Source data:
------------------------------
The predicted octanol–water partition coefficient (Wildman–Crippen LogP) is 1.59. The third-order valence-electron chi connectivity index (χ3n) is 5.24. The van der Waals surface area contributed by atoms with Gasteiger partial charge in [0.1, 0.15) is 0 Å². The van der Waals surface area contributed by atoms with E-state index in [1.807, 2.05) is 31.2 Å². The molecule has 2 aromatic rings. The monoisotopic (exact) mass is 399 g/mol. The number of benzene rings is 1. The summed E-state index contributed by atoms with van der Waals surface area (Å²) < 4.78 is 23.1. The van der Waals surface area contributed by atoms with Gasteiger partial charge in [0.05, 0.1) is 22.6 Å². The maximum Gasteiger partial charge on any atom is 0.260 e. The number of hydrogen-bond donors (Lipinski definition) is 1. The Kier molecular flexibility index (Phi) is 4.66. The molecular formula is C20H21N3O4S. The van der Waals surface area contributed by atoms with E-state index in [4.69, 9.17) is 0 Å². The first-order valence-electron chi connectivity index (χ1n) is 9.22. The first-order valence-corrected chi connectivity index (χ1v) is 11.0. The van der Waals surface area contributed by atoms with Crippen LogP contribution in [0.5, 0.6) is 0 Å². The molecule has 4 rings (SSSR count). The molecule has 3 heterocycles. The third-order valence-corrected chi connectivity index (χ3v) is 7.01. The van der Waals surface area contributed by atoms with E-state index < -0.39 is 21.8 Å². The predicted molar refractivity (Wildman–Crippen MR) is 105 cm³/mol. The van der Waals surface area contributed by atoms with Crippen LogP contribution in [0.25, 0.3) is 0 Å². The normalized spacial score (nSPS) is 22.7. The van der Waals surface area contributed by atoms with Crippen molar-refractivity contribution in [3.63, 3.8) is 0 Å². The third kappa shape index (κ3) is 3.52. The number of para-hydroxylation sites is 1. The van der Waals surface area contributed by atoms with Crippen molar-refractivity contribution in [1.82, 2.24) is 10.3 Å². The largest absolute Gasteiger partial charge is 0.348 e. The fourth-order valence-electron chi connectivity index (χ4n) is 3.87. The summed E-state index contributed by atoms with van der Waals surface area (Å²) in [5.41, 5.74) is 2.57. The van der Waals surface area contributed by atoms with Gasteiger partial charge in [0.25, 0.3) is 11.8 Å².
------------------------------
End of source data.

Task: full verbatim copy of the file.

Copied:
The predicted octanol–water partition coefficient (Wildman–Crippen LogP) is 1.59. The third-order valence-electron chi connectivity index (χ3n) is 5.24. The van der Waals surface area contributed by atoms with Gasteiger partial charge in [0.1, 0.15) is 0 Å². The van der Waals surface area contributed by atoms with E-state index in [1.807, 2.05) is 31.2 Å². The molecule has 2 aromatic rings. The monoisotopic (exact) mass is 399 g/mol. The number of benzene rings is 1. The summed E-state index contributed by atoms with van der Waals surface area (Å²) < 4.78 is 23.1. The van der Waals surface area contributed by atoms with Gasteiger partial charge in [0.05, 0.1) is 22.6 Å². The maximum Gasteiger partial charge on any atom is 0.260 e. The number of hydrogen-bond donors (Lipinski definition) is 1. The Kier molecular flexibility index (Phi) is 4.66. The molecular formula is C20H21N3O4S. The van der Waals surface area contributed by atoms with E-state index in [4.69, 9.17) is 0 Å². The first-order valence-electron chi connectivity index (χ1n) is 9.22. The first-order valence-corrected chi connectivity index (χ1v) is 11.0. The van der Waals surface area contributed by atoms with Crippen LogP contribution in [0.5, 0.6) is 0 Å². The molecule has 4 rings (SSSR count). The molecule has 3 heterocycles. The third-order valence-corrected chi connectivity index (χ3v) is 7.01. The van der Waals surface area contributed by atoms with E-state index < -0.39 is 21.8 Å². The predicted molar refractivity (Wildman–Crippen MR) is 105 cm³/mol. The van der Waals surface area contributed by atoms with Crippen LogP contribution in [0.25, 0.3) is 0 Å². The normalized spacial score (nSPS) is 22.7. The van der Waals surface area contributed by atoms with Crippen molar-refractivity contribution in [3.63, 3.8) is 0 Å². The third kappa shape index (κ3) is 3.52. The number of para-hydroxylation sites is 1. The van der Waals surface area contributed by atoms with Crippen molar-refractivity contribution in [1.82, 2.24) is 10.3 Å². The largest absolute Gasteiger partial charge is 0.348 e. The fourth-order valence-electron chi connectivity index (χ4n) is 3.87. The summed E-state index contributed by atoms with van der Waals surface area (Å²) in [5.41, 5.74) is 2.57. The van der Waals surface area contributed by atoms with Gasteiger partial charge in [0.25, 0.3) is 11.8 Å².